Although there is no guarentee you'll avoid unpleasant surprises if you plan -- but you can probably tip the odds in your favor. Here's a checklist to get you started. (As you get going, your Retirement Planning can help you make sure the numbers add up.)
10 years out
Think about where you'll live. Demographic surveys show most retirees "age in place," meaning they continue to live in the same house, or at least the same community, as when they retired. But downsizing or moving to a cheaper community can help your retirement assets last longer. Since where you live has a strong impact on your expenses, you'll want to consider your options carefully.
The Sabols, for example, had equity worth more than $225,000 in their New Jersey home. If they sell and move to the Florida condo they own, they could add that equity to the $350,000 already saved in their retirement nestegg. If they stay put for a few years, by contrast, the Sabols would have to keep paying their mortgage and other home expenses -- a difference of $2,000 or more in their monthly costs.
Imagine what you'll do. Some people don't think about how they'll spend their time in retirement until they wake up jobless. That's a bad idea psychologically as well as financially.
Retirees who fare best are generally the ones who have absorbing interests to pursue, said Ralph Warner, the recently retired author of "Get a Life: You Don't Need a Million to Retire Well" (Nolo Press). Those who wait until retirement often find themselves casting about for something to do, and may discover that the hobby or pastime they thought they would love isn't quite so engaging when they can indulge it full-time. As Warner says, "There's only so much golf you can play."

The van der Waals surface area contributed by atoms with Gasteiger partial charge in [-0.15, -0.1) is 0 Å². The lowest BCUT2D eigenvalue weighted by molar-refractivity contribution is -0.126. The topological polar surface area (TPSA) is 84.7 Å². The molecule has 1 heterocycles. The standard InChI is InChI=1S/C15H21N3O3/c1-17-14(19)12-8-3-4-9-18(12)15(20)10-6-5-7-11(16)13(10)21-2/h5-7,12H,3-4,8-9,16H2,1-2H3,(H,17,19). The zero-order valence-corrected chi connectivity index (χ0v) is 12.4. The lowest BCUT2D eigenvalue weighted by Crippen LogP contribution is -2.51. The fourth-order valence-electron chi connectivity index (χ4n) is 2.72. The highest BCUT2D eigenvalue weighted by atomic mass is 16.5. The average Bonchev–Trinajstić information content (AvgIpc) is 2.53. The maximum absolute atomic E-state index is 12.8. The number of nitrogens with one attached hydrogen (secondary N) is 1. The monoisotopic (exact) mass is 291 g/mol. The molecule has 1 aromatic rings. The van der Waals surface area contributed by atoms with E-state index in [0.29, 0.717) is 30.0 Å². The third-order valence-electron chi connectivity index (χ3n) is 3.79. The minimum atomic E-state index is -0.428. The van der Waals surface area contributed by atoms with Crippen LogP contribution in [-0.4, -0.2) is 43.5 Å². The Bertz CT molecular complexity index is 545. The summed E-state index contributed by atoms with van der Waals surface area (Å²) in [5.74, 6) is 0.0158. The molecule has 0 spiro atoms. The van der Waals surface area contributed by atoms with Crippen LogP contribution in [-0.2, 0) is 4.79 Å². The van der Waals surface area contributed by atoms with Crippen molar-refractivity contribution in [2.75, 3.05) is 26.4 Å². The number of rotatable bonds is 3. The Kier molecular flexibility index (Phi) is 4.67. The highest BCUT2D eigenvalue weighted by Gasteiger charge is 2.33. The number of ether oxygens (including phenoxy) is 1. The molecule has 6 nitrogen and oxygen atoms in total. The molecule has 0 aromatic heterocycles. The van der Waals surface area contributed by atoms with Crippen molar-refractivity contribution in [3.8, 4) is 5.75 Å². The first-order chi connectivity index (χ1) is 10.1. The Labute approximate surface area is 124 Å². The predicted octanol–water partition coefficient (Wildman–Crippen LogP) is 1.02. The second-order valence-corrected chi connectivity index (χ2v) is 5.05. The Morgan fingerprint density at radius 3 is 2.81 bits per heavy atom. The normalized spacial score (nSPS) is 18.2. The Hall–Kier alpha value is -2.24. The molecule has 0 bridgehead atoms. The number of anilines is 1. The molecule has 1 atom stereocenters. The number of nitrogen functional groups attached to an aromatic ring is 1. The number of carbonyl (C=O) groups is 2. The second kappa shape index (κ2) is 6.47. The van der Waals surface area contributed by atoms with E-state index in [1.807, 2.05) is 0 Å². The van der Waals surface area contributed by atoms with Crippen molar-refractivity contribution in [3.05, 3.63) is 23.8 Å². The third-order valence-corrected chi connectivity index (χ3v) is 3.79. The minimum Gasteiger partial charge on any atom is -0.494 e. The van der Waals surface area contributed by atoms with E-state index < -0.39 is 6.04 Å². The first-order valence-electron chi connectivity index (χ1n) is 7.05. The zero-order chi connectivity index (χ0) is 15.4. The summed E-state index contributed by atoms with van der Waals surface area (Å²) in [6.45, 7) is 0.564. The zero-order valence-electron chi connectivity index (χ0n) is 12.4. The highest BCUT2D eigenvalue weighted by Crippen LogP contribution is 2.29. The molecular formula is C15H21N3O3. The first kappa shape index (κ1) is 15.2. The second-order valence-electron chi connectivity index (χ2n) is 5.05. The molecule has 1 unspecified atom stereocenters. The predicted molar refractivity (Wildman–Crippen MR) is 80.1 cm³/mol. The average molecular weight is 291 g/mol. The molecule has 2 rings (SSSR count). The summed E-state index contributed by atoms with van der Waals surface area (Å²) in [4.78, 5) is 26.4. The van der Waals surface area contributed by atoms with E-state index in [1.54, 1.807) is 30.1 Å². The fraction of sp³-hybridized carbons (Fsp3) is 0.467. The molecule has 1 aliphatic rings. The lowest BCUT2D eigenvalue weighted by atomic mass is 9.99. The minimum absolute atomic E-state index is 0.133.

Speaking of golf, your activities in retirement also influence how much money you'll need. If you want to play the finest courses or travel the world, you'll need to save more than if you like to play canasta and visit relatives.
Boost your retirement contributions. If you're not already taking full advantage of your 401(k), IRA and other retirement options, now's the time to increase your contributions. Use MSN Money's Plan for your early retirement planning to see if you're on track, and try your calculations using different life expectancies. Your chances of making it to age 90 or beyond have never been better; many financial planners now use age 95 as their default life expectancy.
Consider paying down your mortgage. If you still have some cash left over after paying off your other debt and maximizing your retirement contributions, think about getting that mortgage retired before you do. Having the house paid off helps many retirees sleep better at night. Not having a mortgage also means you may have to draw less from your retirement accounts, allowing them to grow tax-deferred longer and reducing your overall tax bill.
It is never to early to learn how to retire. Start today check with your employer to see if they offer any early retirement incentive programs. In the next installment I will cover retirement planning with 5 years to go before retirement.
Jim Roche of NJ has created The Early Retirement Planning Forum for you to visit join and post all of your early retirement planning tips as well as provide information and resources for those wanting to retire early, or just what is necessary for you to know how retiring early can become a reality. .
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